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Emancipation Group

Emancipation Group

Thomas Ball

Thomas Ball composed this statue commemorating the Emancipation Proclamation following President Lincoln’s assassination. The sculpture represents Lincoln magically breaking the chains of bondage with his raised hand. The scroll in the president’s other hand represents the Proclamation. In contrast to the heroic portrayal of Lincoln, the nude Black man crouches in an inferior position. He is not an individual, but a racial type representing all formerly enslaved people. The sculpture characterizes Black freedom as an act of white power, given to a figure who remains on the ground, unable to free himself. It affirms an unequal relationship between Black and white Americans even as it celebrates emancipation. Ball later revised the composition and modeled the kneeling man’s face after a photograph of Archer Alexander, a formerly enslaved man. Larger versions of the revised statue were erected as bronze monuments in Washington, DC, and Boston. The city removed the latter in 2020. In 2021, the Chazen partnered with the MASK Consortium and artist Sanford Biggers to interpret Emancipation Group for contemporary America. Learn more about the ongoing re:mancipation project at
Thomas Ball
(American, 1819 - 1911)
Emancipation Group
White Italian marble
45 1/2 x 27 9/16 x 21 1/4 in. Overall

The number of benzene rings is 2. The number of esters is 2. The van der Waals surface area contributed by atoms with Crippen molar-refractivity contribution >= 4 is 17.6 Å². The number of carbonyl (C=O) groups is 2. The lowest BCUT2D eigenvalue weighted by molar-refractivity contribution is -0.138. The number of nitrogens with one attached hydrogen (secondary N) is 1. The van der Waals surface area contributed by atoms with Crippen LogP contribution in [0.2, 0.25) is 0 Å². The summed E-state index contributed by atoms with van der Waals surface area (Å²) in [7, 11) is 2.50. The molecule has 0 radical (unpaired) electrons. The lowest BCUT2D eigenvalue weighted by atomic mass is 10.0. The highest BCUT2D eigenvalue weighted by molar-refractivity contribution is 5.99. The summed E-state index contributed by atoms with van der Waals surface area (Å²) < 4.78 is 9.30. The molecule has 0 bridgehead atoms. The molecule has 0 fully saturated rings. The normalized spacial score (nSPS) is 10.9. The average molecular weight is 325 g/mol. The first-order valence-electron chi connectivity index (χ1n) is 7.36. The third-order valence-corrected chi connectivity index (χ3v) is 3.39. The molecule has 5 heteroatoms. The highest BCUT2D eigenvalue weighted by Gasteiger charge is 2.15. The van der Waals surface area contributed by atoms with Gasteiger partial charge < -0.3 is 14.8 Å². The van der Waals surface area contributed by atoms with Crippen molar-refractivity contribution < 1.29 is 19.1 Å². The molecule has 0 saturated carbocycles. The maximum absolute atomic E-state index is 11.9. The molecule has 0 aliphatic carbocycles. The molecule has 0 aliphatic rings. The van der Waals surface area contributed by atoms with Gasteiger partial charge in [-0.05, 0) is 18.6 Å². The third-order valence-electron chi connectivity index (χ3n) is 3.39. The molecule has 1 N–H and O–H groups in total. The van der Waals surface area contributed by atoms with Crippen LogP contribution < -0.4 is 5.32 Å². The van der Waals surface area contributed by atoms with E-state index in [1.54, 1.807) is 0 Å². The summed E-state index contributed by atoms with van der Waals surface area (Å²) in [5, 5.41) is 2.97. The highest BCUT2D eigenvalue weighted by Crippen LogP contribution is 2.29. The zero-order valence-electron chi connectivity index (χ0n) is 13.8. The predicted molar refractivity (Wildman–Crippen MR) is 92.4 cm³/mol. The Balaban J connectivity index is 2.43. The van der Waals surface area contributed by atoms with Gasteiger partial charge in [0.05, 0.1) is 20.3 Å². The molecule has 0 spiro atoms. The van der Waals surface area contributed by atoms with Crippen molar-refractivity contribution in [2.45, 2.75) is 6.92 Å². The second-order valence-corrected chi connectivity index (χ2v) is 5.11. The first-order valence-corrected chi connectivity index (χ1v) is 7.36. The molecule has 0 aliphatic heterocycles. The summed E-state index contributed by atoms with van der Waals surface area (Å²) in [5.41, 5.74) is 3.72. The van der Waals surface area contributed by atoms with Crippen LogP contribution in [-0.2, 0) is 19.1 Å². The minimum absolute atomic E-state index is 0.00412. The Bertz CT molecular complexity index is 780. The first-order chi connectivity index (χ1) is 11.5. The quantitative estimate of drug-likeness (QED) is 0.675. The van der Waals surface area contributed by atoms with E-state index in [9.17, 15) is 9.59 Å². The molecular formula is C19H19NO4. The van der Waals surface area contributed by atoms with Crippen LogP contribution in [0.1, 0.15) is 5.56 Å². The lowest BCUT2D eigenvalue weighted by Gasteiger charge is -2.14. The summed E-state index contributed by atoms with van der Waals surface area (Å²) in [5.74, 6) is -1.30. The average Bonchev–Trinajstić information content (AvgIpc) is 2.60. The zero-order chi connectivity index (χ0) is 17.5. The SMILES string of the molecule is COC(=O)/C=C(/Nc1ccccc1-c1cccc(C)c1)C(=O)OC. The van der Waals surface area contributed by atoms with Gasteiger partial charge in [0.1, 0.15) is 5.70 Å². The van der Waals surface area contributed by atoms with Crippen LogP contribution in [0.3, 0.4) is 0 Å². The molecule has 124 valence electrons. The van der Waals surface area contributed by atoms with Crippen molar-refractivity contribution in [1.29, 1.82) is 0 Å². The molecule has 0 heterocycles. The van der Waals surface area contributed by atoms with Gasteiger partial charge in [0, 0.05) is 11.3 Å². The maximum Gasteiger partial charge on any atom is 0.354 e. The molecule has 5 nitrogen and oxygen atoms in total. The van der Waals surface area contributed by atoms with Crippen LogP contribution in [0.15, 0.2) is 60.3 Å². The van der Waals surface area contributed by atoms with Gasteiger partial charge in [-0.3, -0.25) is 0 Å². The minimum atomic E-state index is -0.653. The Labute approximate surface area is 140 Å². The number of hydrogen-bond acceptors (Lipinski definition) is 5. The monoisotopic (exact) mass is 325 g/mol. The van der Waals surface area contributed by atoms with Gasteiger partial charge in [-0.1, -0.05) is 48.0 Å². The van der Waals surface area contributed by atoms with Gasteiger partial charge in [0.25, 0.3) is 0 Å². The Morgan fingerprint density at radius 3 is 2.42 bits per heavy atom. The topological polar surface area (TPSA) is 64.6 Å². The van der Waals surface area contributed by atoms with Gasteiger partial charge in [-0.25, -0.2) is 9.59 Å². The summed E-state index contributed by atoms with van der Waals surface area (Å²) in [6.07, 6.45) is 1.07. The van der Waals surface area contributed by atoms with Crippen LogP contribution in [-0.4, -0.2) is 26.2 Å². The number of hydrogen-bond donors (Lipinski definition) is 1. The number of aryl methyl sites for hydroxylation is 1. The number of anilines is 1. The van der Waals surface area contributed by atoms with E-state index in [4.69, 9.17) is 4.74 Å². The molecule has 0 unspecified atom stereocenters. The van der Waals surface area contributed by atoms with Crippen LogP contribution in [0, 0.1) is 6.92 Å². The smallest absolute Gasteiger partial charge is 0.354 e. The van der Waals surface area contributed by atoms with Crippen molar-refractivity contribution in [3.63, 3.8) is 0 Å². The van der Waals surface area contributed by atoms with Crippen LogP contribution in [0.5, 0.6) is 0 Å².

Gift of Dr. Warren E. Gilson
Accession No.
United States


After 1873 [1870s], allegedly donated to the City of San Francisco “by one of the Nob Hill-Comstock Lode millionaires” and located in the Courthouse [1]; after April, 1906-1974, private collection (San Francisco, CA); 1974, acquired by antique dealer (Salt Lake, UT); 1974, sold to Anthony B. Christensen (Bountiful, UT) [2]; by November 1975, Dr. Warren E. Gilson (Middleton, WI) [3]; 24 November 1975, deposited on long-term loan to Elvehjem Art Center; 1976, gifted to Elvehjem Art Center [now called Chazen Museum of Art]. [1] in letter from Anthony B. Christensen to Dr. Eric McCready, Director of the Elvehjem Art Center: "To my knowledge this piece was donated to the City of San Francisco by one of the Nob Hill-Comstock Lode millionaires in the 1870s. It was placed in the San Francisco City Courthouse and removed from the courthouse after the "Great Earthquake" and placed in a private estate where it remained until last year [1974]." This information needs to be researched and confirmed. [2] Anthony B. Christensen is the owner of Anthony’s Antiques and Fine Art, Salt Lake City, UT (founded ca. 1990, [3] Dr. Warren E. Gilson (1917-2000), UW alumnus and founder of Gilson, Inc., a Wisconsin firm specializing in medical instruments; Gilson was a collector of decorative arts and donor of over 200 objects to the Milwaukee Art Museum between 1978 and 1998:; Gilson donated 16 objects (paintings, sculpture, antiquities, Asian ceramics, and decorative arts) to the Elvehjem Museum of Art between 1975 and 1994.

  • Craven, Wayne. "Thomas Ball and the Emancipation Group." Bulletin 1976-77. Elvehjem Art Center (1977): 43-51.
  • Fryd, Vivien Green. "Hiram Power's Bust of George Washington: The President as an Icon." Phoebus: A Journal of Art History, 5 (1987): 14-27. p.27, fig. 13

  • re:mancipation: Chazen Museum of Art, 2/6/2023–6/25/2023

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